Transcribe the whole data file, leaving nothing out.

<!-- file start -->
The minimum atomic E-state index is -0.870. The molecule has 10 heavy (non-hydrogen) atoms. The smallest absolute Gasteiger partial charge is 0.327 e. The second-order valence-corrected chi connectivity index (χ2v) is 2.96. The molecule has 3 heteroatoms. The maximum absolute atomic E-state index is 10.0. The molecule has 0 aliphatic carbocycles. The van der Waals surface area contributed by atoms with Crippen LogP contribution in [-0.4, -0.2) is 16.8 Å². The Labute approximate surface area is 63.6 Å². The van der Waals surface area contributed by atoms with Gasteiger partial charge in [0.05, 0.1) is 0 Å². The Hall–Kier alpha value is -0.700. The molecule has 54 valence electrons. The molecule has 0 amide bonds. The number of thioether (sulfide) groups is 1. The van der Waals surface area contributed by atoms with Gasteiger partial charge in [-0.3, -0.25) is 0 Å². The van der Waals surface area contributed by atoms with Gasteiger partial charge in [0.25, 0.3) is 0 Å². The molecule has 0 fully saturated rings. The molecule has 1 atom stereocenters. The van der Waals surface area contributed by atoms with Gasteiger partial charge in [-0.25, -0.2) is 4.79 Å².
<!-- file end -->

The minimum atomic E-state index is -0.870. The molecule has 10 heavy (non-hydrogen) atoms. The smallest absolute Gasteiger partial charge is 0.327 e. The second-order valence-corrected chi connectivity index (χ2v) is 2.96. The molecule has 3 heteroatoms. The maximum absolute atomic E-state index is 10.0. The molecule has 0 aliphatic carbocycles. The van der Waals surface area contributed by atoms with Crippen LogP contribution in [-0.4, -0.2) is 16.8 Å². The Labute approximate surface area is 63.6 Å². The van der Waals surface area contributed by atoms with Gasteiger partial charge in [0.05, 0.1) is 0 Å². The Hall–Kier alpha value is -0.700. The molecule has 54 valence electrons. The molecule has 0 amide bonds. The number of thioether (sulfide) groups is 1. The van der Waals surface area contributed by atoms with Gasteiger partial charge in [-0.3, -0.25) is 0 Å². The van der Waals surface area contributed by atoms with Gasteiger partial charge in [0.25, 0.3) is 0 Å². The molecule has 0 fully saturated rings. The molecule has 1 atom stereocenters. The van der Waals surface area contributed by atoms with Gasteiger partial charge in [-0.25, -0.2) is 4.79 Å².